Dir. Tamang discussed the process in crafting the PH energy plan (PEP) and the Power development plan (PDP). I told Dir. Irma that with the long process of consultations and meetings to produce a national plan, I really would have no patience working in government.

Then Irma discussed the important aspects of the PEP and PDP, 2015-2030. Among the slides she presented, below. In Luzon grid last year 2015, rated or installed capacity by coal was only 35% of total but actual electricity contribution was 49% of total.

power 2015

In contrast, oil/diesel power plants, installed cap was 16% but actual contribution was only 1%. Why, because they are used only as peaking or peak load plants, they run only for few hours a day on weekdays, on high demand hours and are not used during off-peak hours, or weekends and holidays.

For the new renewables, wind + biomass + solar is 3% of installed cap but actual electricity output only 1% of total.

I mentioned during the open forum that the DOE is subjected to environmental terrorism. If they approve more coal power plants, the DENR and CCC will go to media or in Congress to shift the blame to DOE. Known climate junketers and climate negotiators (Tony la Vina, Yeb Sano, etc.) lambast the DOE and the President why they are commissioning more coal power plants.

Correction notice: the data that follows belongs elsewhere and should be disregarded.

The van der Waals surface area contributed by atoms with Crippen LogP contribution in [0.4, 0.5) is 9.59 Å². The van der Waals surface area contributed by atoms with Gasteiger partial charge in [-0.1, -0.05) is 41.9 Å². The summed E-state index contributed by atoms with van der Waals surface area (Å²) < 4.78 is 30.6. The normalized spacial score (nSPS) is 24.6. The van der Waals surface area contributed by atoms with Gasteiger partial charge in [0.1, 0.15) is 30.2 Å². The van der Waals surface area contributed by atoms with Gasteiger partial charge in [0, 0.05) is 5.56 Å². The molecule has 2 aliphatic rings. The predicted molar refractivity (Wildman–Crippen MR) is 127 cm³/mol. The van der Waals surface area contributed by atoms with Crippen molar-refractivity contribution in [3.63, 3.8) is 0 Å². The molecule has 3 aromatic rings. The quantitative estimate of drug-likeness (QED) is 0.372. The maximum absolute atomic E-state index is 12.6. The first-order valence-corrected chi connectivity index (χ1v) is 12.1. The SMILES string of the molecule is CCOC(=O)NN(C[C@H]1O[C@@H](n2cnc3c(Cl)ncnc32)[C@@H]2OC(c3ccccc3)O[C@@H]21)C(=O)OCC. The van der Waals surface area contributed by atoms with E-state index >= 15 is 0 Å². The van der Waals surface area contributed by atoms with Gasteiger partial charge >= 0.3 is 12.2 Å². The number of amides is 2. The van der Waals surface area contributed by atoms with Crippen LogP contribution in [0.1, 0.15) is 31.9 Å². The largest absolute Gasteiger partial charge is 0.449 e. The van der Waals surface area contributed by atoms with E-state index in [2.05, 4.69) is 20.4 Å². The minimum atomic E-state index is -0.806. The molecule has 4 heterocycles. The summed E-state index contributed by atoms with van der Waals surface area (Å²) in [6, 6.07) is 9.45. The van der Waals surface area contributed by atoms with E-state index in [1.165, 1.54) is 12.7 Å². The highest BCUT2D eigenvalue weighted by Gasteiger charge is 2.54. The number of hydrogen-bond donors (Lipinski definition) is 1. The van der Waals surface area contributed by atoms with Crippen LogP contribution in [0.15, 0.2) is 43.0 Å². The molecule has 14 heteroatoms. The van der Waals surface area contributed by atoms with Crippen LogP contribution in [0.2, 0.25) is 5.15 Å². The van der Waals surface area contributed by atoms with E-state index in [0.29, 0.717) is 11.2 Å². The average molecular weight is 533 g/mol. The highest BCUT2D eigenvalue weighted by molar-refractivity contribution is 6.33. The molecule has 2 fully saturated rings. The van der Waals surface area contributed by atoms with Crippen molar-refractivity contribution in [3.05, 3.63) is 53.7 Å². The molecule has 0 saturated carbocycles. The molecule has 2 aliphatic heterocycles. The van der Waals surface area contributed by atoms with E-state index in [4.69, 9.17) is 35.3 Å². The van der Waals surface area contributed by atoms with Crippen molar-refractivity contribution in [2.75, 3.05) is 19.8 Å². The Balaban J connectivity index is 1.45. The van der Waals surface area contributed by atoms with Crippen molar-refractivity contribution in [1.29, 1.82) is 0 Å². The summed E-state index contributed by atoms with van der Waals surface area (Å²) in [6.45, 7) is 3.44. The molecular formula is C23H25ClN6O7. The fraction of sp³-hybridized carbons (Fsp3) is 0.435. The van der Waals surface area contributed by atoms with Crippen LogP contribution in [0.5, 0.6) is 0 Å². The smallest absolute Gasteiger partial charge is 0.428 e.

I also mentioned the need for more dams and hydro power because we are entering a new era of global cooling (warming-cooling cycle, endless climate cycle), meaning more heavy rains, flooding, etc. for many years and decades to come.

Notice that in this slide, renewables like solar and wind, electricity consumers’ demand, transmission, etc. have their respective plans, but no mention of coal development plan. To mention coal in public discussions seems to be “politically incorrect”…

In the “minor” conflict between DENR+CCC+ environmental militants vs. DOE on the latter’s granting of permits for more coal plants. I am on the side of the DOE. In 2015, 49% of total electricity generation in the Luzon grid came from coal power plants. Without those coal plants, or even slashing half of them, will result in massive, large-scale, daily and nightly blackouts in M.Manila and the rest of Luzon.

The anti-coal planet saviors will hate this scenario of course. They want their 24/7 electricity, they hate even a 1 minute brown out and power interruption so that they can do fb and tweet how ugly coal power is. Double talk and hypocrisy is their regular characteristic. The DOE, by allowing more coal plants, is protecting the public by securing more power supply, to be away as much as possible even from 1-minute brown outs.

As mentioned above, the actual contribution to electricity generation by solar+wind + biomass in the Luzon grid is only 1%. In case of massive, large-scale brown outs because of the anti-coal drama of DENR, CCC, climate militants, those big firms, hotels, manufacturing plants, hospitals, condos, etc. will keep their electricity. How? Lots and lots of gensets, noisy gensets that run on diesel, more dirty than coal power plants.